The narcissistic abuser is a serial self-promoter, taking every opportunity to mention their successes, positive characteristics, favorable associations, and future goals. They volunteer information about themselves even if that information isn’t relevant to the conversation.
They might seek out positions of power thinking it will provide the food they need to satisfy their hunger for legitimacy and meaning. They begin to see people as objects to be manipulated, shaped, and molded to fit their own self-serving agenda.
A key attribute of this kind of self-promotion is deception. You’ll discover that their claims are increasingly grandiose and not always truthful.
Narcissistic abusers might use charm to ingratiate themselves to others. Flattery, favors, and alliances are used to coerce others into liking and trusting the charmer. Flattery focuses your attention on your real, fabricated, or exaggerated positive characteristics—and distracts from the true desires or agendas behind the compliment.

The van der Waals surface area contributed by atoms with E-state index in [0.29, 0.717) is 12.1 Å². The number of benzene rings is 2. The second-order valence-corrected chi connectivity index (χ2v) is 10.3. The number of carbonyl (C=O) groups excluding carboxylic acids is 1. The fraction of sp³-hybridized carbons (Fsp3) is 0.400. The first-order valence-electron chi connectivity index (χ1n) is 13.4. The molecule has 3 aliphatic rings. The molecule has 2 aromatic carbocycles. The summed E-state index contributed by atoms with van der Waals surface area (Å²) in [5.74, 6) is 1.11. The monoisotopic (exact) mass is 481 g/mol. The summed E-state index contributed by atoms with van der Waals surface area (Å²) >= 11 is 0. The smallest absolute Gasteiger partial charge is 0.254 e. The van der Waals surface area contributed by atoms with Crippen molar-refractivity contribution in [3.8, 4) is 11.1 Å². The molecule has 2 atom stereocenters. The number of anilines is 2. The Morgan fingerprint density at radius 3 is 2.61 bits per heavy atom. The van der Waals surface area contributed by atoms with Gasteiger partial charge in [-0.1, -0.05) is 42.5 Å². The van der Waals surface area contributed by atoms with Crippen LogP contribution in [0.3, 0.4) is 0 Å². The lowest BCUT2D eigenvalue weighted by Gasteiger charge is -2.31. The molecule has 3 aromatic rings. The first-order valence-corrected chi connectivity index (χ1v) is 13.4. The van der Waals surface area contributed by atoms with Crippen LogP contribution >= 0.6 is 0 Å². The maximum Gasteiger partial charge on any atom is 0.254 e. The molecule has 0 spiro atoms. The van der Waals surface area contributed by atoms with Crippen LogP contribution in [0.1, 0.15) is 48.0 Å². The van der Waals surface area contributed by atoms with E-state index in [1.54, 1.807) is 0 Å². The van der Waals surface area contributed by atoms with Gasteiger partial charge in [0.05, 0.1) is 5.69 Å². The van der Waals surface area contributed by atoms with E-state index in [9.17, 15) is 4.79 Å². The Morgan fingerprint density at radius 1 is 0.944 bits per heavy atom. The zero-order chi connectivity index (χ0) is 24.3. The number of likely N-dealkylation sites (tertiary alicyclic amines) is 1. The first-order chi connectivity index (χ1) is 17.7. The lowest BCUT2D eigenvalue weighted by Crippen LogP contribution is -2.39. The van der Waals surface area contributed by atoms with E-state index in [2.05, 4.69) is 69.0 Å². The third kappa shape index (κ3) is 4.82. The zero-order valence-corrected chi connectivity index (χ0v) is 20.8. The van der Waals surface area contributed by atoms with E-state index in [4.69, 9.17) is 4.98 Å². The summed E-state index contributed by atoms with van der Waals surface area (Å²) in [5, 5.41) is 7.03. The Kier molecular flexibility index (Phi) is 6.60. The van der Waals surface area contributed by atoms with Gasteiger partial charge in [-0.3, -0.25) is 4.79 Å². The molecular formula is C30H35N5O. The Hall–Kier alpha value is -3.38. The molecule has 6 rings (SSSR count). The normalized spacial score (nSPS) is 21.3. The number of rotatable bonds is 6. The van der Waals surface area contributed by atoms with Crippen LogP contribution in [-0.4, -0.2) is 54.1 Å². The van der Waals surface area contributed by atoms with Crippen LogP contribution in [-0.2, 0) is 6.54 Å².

A common type of flattery is exemplification in which the other person claims you are exemplary in some way: “the best,” “the brightest,” “the hardest working,” and so on. That might be true, but for the narcissistic abuser, these words are thrown around like bait hoping unsuspecting people will be endeared to them by such language.
Favors—such as gifts or offers of help—when used by abusers, can put you in a position where you feel indebted and obligated to the other person. Sometimes this help goes beyond what is necessary and is overly intrusive. The narcissistic abuser might later insist that you comply with their demands on the basis of past favors they’ve done for you.
The abuser creates and exploits alliances between you and the abuser. They might seek out areas of agreement or shared experiences as a way of binding themselves to you for the sake of control.
Part of what’s so disorienting and disillusioning about abuse is the realization that the niceness you once enjoyed and appreciated was actually a deception intended to harm you.
One way to think about these first two tactics is that the first tactic uses deception to promote the abuser whereas the second tactic uses deception to promote you. Both are designed to draw a targeted person into a trap.
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